Last weekend, my life turned into a real life episode of Sex and the City, far more so than when i’m actually at home in London, when life is never even remotely glamorous enough to compete. Remember the baby shower episode, where Carrie and co head out to the Connecticut to attend said baby shower and were unbelievably out of place and uncomfortable? Well on Saturday, Rai and I got up close and personal with a life outside London, and we couldn’t have looked more wide eyes and alarmed if we tried.
This Easter, Rai and I went to Hastings to see his mum, his sister and her husband, and their two children. Thanks to the two kids (aged 6 and 9), a lot of time was spent doing child-friendly activities. On Saturday, we went on an Easter Egg hunt in a park, and to my surprise, there were many, many children there. It turns out there’s a whole community of families who know each other and regularly hang out and all of them have children aged between 1 and 6 (ish?), but things got kind of weird when we went back to one of the women’s houses for a BBQ.
I have never been in a room with so many toddlers. The toddlers outnumbered the adults, it was sheer madness. They were rushing around everywhere, tripping over toys, screeching occasionally, necking Fruit Shoots like they were tequila shots on a Saturday night. Rai and I spent our time gawping, literally gawping at the utter chaos that had ensued around us. The other adults in the room however, were completely at home. The high pitched shrieking didn’t bother them, nor apparently did being climbed all over mid conversation, or interrupted with “mum, muum, muuuum.”
Despite being roughly the same age as Rai and I, they seemed far more grown up. They talked a lot about babies, births and pregnancy, and about what a nightmare it can be to keep a house clean when you live with young children. Never has there been a more fish out of water moment than that. We handled it a little better than Carrie, Miranda and Samantha. We got stuck in and taught a few kids how to play Piggy in the Middle, which we dutifully played for about 30 minutes before deciding we desperately needed a drink.
Of course, being around the “cult of motherhood”, as Miranda would say, questions were asked about our relationship. There were several occasions this weekend where he was told to hurry up and propose to me, and I have no doubt that if I did have a ring on my finger, the questions would’ve turned to “so are you planning on having children soon?”
Admittedly, the older I get, the less I hate children indiscriminately. I used to be immediately repulsed by anything under the age of 12, but now I think i’m only alarmed by anything particularly small and unpredictable or particularly noisy and/or messy. I’ve grown to adore my niece and nephew (they’re not really but they kind of are), and i’ve found that once i’m around a child and get to know it a bit, I start to like it more and more. But still, one of my own? No bloody thanks.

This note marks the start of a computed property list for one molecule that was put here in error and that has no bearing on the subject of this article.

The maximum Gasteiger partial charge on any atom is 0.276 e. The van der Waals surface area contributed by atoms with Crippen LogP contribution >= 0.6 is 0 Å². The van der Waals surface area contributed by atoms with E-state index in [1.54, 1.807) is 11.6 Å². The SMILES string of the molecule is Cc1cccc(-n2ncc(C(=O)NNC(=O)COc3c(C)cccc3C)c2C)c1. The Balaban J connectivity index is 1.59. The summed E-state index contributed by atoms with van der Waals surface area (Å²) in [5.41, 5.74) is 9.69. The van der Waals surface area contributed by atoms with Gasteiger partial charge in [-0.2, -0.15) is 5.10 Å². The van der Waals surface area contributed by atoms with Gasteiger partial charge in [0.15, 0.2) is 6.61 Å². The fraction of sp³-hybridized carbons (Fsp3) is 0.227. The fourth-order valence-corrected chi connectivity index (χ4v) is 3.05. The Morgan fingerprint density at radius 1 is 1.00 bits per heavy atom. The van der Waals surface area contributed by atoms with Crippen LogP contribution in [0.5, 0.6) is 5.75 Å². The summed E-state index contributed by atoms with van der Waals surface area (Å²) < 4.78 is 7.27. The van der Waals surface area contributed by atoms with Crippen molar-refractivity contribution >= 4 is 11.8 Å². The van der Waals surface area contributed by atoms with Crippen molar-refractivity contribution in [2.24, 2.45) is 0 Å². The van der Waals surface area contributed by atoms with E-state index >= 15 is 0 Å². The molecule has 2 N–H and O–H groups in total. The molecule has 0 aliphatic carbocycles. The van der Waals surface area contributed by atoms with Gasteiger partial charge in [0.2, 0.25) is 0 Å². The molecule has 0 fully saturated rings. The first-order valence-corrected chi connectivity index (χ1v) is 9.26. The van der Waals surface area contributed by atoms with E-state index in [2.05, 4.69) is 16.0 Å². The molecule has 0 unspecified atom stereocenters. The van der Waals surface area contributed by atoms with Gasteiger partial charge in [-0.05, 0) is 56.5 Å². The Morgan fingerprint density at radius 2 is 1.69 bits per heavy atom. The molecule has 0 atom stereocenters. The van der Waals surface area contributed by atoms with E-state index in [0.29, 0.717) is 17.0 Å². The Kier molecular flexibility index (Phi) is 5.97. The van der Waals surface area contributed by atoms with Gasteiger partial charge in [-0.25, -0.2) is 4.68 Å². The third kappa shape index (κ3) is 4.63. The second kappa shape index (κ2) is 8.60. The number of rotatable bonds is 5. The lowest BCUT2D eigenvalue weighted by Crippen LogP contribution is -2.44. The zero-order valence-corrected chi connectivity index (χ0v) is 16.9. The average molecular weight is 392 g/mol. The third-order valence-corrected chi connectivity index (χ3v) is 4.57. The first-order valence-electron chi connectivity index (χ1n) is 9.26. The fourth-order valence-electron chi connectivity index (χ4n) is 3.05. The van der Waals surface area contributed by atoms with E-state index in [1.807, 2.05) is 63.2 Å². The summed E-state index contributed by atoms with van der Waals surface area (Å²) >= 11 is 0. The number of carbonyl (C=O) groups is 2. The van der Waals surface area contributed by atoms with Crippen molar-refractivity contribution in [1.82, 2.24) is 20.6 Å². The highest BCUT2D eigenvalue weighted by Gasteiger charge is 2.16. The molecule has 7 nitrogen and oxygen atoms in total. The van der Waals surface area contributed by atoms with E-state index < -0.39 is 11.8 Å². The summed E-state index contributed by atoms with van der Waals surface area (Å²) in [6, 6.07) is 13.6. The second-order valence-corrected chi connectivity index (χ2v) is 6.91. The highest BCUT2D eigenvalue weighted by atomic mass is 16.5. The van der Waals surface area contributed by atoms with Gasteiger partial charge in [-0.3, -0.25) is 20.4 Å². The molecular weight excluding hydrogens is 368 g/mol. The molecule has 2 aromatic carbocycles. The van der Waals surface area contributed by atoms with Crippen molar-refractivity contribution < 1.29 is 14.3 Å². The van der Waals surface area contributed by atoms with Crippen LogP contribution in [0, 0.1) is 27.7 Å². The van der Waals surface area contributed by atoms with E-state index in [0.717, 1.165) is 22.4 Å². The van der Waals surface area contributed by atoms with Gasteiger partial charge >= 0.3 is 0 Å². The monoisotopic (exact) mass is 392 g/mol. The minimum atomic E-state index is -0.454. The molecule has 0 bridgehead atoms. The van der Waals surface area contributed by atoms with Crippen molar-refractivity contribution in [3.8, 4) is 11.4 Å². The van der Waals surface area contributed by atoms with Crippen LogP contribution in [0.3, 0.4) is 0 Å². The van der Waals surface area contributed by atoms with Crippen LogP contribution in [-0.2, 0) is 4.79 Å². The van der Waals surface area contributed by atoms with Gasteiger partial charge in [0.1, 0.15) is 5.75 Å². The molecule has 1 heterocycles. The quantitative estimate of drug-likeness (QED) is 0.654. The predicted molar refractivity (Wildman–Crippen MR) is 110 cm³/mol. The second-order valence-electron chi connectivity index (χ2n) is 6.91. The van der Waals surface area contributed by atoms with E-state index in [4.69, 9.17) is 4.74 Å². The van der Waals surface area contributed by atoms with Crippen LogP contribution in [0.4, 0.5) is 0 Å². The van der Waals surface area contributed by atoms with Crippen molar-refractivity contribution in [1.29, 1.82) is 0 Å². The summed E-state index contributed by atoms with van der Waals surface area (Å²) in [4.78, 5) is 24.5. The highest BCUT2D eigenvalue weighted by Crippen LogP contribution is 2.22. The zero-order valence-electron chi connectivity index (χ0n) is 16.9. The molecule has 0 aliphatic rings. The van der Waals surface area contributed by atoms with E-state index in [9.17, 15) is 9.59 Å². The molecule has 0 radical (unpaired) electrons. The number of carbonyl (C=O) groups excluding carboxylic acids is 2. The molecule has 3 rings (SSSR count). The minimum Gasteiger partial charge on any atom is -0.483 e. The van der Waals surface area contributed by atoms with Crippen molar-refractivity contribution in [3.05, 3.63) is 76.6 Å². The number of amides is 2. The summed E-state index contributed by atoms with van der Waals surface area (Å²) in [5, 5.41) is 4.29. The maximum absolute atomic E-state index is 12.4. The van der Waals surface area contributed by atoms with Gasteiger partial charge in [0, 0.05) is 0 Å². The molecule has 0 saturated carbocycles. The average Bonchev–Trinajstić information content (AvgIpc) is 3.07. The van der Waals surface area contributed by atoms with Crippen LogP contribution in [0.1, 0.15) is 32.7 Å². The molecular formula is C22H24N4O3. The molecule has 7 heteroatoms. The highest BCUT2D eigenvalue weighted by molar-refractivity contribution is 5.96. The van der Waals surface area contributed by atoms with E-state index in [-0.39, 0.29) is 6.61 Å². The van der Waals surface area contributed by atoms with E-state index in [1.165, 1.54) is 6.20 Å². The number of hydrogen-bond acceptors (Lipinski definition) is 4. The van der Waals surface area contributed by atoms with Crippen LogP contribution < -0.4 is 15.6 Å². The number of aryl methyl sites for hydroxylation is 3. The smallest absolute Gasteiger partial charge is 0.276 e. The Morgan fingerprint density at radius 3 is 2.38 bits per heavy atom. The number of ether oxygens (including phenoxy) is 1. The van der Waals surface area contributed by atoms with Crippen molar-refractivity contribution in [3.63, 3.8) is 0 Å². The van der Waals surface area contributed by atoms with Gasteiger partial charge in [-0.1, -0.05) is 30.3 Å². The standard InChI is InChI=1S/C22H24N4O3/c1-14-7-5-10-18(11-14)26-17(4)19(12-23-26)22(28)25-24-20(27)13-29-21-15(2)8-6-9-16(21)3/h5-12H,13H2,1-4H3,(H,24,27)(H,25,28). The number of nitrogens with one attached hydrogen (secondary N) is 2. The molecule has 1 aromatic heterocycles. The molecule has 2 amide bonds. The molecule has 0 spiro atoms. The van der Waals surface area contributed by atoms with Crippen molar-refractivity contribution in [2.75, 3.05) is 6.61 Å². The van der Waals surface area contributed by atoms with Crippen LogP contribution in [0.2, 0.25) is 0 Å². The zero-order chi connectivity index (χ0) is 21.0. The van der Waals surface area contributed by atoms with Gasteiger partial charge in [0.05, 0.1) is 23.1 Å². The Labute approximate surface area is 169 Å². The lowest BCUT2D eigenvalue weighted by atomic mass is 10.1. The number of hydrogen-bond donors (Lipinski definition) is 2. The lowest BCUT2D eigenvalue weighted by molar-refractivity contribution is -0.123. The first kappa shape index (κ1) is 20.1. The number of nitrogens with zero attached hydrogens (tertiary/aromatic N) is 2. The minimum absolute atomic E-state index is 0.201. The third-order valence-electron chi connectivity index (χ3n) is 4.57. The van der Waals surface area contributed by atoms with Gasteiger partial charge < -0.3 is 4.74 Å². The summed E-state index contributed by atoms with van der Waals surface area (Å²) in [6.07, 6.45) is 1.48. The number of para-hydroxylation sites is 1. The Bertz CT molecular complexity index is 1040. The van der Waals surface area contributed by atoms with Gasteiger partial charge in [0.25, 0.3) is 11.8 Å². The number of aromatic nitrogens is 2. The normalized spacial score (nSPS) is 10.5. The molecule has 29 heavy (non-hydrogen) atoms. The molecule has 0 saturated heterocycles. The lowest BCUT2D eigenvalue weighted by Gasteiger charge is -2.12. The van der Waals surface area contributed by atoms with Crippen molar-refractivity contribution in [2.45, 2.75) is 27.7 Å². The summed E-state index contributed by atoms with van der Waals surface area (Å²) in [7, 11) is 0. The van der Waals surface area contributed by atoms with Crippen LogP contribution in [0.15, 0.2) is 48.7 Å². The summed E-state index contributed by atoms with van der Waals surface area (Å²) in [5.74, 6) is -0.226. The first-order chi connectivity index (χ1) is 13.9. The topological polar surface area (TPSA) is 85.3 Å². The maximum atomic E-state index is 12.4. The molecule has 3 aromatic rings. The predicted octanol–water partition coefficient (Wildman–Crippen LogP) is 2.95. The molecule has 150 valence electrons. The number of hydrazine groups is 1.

Living in London feels a little like living in Neverland. Of course everyone grows up a bit, we all work, pay bills and whinge about the price of living, but that’s about as “adulty” as it gets. The idea of any of my London-based friends having a child is utterly laughable. Where on earth would they live? After all, nobody can afford anything much bigger than a medium-sized cupboard. And what would happen to our careers? Is it even possible to spring back and work full time immediately after popping out a kid? And what about the social aspect? Everyone is always drunk, how on earth is anybody meant to raise a child while constantly inebriated? It feels incredibly impractical to have a child in the city, which perhaps offers me a brilliant excuse not to think about any of this stuff for a very, very long time.
I am not remotely maternal. I’m sure there are wooden stools that feel more favourably towards children than I do. Fortunately, Rai is on exactly the same page; he is slightly better with kids than I am, but ultimately is irritated by the mess and noise they create. Sitting around the mums, I couldn’t help but bask in my freedom; my delicious cider that I was drinking with the knowledge that I couldn’t accidentally kill any offspring by drunkenly falling on them, the knowledge that Rai and I were going home to sleep in our glorious king-sized bed and would not be rudely awoken by anything loud at 5am, that popping to the gym after work or to dinner with a friend is no big deal because nothing is counting on me to get home to look after it. The idea that we can move anywhere in the world because we have nothing tying us to one place.
Seeing such love between a less selfish twenty-something and their child was really quite heartwarming, and it’s admirable that people my age actually can look after children and avoid poisoning and/or dropping them. But to be honest, the entire experience made me want remove my own womb. Cute as some kids are, i’m very happy being the fun aunt who comes to visit, and I can’t see that changing any time soon.